While at first glance this dispute seems like a bilateral matter between Bulgaria and North Macedonia, it involves and affects the entire EU, as well as the other candidate and potential candidate states in the Western Balkans. Bulgaria is using its immense power as a full EU member to force an aspiring EU member to change domestic policies. While some observers, including a former EU representative to North Macedonia, have suggested that the EU bring in a third-party mediator,[55] this is a problem that is likely to reappear as enlargement in the Western Balkans continues, and the EU should focus on internal mechanisms for solving this kind of dispute. 

To begin with, the EU should specifically condemn Bulgaria’s actions in this affair. 

In March 2021, the EU’s Commissioner for Neighborhood and Enlargement Oliver Varhelji stated vaguely that “It is important that mutually acceptable solutions are found to pending bilateral issues between North Macedonia and Bulgaria.”[56] This refusal to assign responsibility, let alone blame, to Bulgaria is glaringly obvious, and Varhelhji has been widely criticized within the EU for his approach to the Bulgaria-North Macedonia dispute.[57]

Secondly, the EU should make it very clear that Bulgaria’s veto does not form a precedent, and that bilateral disputes should not be brought up in the EU accession process.  Although the EU might have low credibility on this topic, especially since the North Macedonia-Greece dispute held up accession for many years, the EU should still attempt to correct course.

Thirdly, the EU should pressure Bulgaria to lift its veto on North Macedonian accession and cease its attempts to dictate North Macedonian history. EU member states and institutions should start by publicly denouncing Bulgaria’s position on North Macedonia’s accession. If informal methods are unsuccessful, the EU Council could technically also revoke Bulgaria’s voting rights, as per Article 7 of the Treaty on European Union. Article 7 only permits this suspension in the case of “serious and persistent breach by a Member State of the values referred to in Article 2 [of the TEU].”[59] Those values listed in Article 2 include “respect for human dignity, freedom, democracy, equality, the rule of law and respect for human rights, including the rights of persons belonging to minorities.”[60] A case could certainly be made that Bulgaria’s actions contradict several of these core values, especially “respect for human dignity” and “the rights of persons belonging to minorities.” However, the Council is unlikely to achieve the unanimity required to revoke Bulgaria’s voting right due to opposition from Hungary and Poland.

Finally, the EU should investigate the Joint Commission for Historical and Educational Issues. Since the Joint Commission has not published any documents, it is difficult to discern what has been discussed. It should also strongly encourage the Joint Commission to consult with experts who are from outside the region and could therefore provide a more detached perspective.


Footnotes:

  1.  Mose Apelblat, “Time for EU to mediate in identity dispute between Bulgaria and North Macedonia,” Brussels Times, October, 17, 2021. https://www.brusselstimes.com/opinion/189596/time-for-eu-to-mediate-in-identity-dispute-between-bulgaria-and-north-macedonia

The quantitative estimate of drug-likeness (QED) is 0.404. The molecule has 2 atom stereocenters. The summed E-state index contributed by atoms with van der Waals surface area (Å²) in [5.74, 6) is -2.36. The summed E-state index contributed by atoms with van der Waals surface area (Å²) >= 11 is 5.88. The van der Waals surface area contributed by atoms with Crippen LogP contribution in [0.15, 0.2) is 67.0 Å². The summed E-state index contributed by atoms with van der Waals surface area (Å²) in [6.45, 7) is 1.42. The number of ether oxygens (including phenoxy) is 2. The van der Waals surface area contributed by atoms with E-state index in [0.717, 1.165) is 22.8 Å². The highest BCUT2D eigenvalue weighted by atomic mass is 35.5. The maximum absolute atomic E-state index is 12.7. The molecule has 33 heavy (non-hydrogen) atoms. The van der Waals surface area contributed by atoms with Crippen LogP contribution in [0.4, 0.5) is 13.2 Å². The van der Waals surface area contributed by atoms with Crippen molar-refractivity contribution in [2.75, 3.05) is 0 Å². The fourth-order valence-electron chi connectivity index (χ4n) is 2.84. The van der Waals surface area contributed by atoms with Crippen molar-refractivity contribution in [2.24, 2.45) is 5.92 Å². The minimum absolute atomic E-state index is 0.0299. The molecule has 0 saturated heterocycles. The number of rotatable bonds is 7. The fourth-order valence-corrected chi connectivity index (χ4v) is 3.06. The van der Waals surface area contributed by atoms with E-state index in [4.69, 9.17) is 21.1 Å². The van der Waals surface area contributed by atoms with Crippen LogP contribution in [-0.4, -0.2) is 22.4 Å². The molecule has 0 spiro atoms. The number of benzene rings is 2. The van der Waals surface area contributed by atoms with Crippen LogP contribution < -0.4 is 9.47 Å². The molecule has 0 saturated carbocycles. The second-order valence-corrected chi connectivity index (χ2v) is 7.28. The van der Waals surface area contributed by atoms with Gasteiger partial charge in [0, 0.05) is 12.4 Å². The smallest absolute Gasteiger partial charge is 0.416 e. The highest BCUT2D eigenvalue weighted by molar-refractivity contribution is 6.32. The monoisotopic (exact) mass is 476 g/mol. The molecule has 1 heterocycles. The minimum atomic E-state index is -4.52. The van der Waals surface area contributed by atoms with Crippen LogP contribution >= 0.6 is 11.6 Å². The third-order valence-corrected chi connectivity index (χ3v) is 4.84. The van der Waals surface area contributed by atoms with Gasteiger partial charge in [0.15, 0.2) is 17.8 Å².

2.  Katerina Topalova, “North Macedonia, Greece Rewriting History After Prespa,” Balkan Insight, June 17, 2020, https://balkaninsight.com/2020/06/17/north-macedonia-greece-rewriting-history-after-prespa/
  3. Radio Free Europe/RL’s Bulgarian Service, Bulgaria Dispute Threatens to Delay North Macedonia’s EU Path,” RFE/RL, November 6, 2020, https://www.rferl.org/a/bulgaria-dispute-threatens-to-delay-north-macedonia-s-eu-path/30934358.html.
  4.  Tsvetelia Tsolova, “Bulgaria Blocks EU Accession Talks with North Macedonia,”  Reuters. November 17, 2020, https://www.reuters.com/article/us-bulgaria-north-macedonia-eu-idUSKBN27X245.
  5.  Sinisa Jakov Marusic, “BIRN Factcheck: Can North Macedonia Meet Bulgaria’s Six Demands for Breakthrough?” Balkan Insight, October 19, 2021, https://balkaninsight.com/2021/10/19/birn-fact-check-can-north-macedonia-meet-bulgarias-six-demands-for-breakthrough/.
  6.  Marusic, “BIRN Factcheck.” 
  7.  Radio Free Europe/RL’s Bulgarian Service, Bulgaria Dispute Threatens to Delay North Macedonia’s EU Path.” 
  8.  Radio Free Europe/RL’s Bulgarian Service, “Bulgaria Dispute Threatens to Delay North Macedonia’s EU Path.” 
  9.  Florian Bieber, “How Bulgarian Bullying Against North Macedonia Threatens EU Enlargement Again,” European Western Balkans, November 3, 2020, https://europeanwesternbalkans.com/2020/11/03/how-bulgarian-bullying-against-north-macedonia-threatens-eu-enlargement-again/.
  10. Bulgaria Sends a Memorandum on ‘State-Sponsored Anti-Bulgarian Ideology’ in North Macedonia,” European Western Balkans. September 22, 2020, https://europeanwesternbalkans.com/2020/09/22/bulgaria-sends-a-memorandum-on-north-macedonian-eu-accession-on-their-state-sponsored-anti-bulgarian-ideology/.
  11.  Radosveta Vassileva, “What Lurks Behind Bulgaria’s ‘Veto’ on North Macedonia’s Accession Talks?” New Eastern Europe, November 30, 2020, https://neweasterneurope.eu/2020/11/30/what-lurks-behind-bulgarias-veto-on-north-macedonias-accession-talks-%EF%BB%BF/.
  12.  Naum Trajanovski, “Bulgarian-North Macedonia’s History-dispute: Whose “Shared History” in the Name of Which “European values”?” Heinrich Böll Stiftung Sarajevo, November 16, 2020, https://ba.boell.org/en/2020/11/16/bulgarian-north-macedonias-history-dispute-whose-shared-history-name-which-european